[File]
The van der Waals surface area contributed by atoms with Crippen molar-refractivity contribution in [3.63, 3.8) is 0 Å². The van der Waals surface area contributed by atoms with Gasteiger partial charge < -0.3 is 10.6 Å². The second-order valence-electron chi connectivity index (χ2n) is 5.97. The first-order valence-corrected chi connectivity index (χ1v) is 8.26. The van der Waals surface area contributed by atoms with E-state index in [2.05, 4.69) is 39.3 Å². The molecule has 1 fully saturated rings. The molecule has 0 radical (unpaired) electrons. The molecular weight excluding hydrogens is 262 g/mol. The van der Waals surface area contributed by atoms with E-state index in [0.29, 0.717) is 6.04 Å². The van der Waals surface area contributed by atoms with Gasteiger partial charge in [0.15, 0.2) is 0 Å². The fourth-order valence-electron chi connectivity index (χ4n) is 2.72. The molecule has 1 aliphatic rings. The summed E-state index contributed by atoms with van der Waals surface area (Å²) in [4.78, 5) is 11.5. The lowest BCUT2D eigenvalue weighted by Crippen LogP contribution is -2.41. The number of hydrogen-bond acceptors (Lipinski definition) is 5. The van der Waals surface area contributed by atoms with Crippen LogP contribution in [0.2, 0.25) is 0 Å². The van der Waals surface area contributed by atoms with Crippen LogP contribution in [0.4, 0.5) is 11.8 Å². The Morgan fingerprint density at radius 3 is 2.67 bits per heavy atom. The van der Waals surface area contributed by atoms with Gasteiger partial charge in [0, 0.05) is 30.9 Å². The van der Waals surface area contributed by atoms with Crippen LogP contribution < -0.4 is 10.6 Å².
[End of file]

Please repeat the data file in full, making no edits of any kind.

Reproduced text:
The van der Waals surface area contributed by atoms with Crippen molar-refractivity contribution in [3.63, 3.8) is 0 Å². The van der Waals surface area contributed by atoms with Gasteiger partial charge < -0.3 is 10.6 Å². The second-order valence-electron chi connectivity index (χ2n) is 5.97. The first-order valence-corrected chi connectivity index (χ1v) is 8.26. The van der Waals surface area contributed by atoms with E-state index in [2.05, 4.69) is 39.3 Å². The molecule has 1 fully saturated rings. The molecule has 0 radical (unpaired) electrons. The molecular weight excluding hydrogens is 262 g/mol. The van der Waals surface area contributed by atoms with E-state index in [0.29, 0.717) is 6.04 Å². The van der Waals surface area contributed by atoms with Gasteiger partial charge in [0.15, 0.2) is 0 Å². The fourth-order valence-electron chi connectivity index (χ4n) is 2.72. The molecule has 1 aliphatic rings. The summed E-state index contributed by atoms with van der Waals surface area (Å²) in [4.78, 5) is 11.5. The lowest BCUT2D eigenvalue weighted by Crippen LogP contribution is -2.41. The number of hydrogen-bond acceptors (Lipinski definition) is 5. The van der Waals surface area contributed by atoms with Crippen LogP contribution in [0.2, 0.25) is 0 Å². The van der Waals surface area contributed by atoms with Crippen LogP contribution in [0.4, 0.5) is 11.8 Å². The Morgan fingerprint density at radius 3 is 2.67 bits per heavy atom. The van der Waals surface area contributed by atoms with Gasteiger partial charge in [0, 0.05) is 30.9 Å². The van der Waals surface area contributed by atoms with Crippen LogP contribution < -0.4 is 10.6 Å².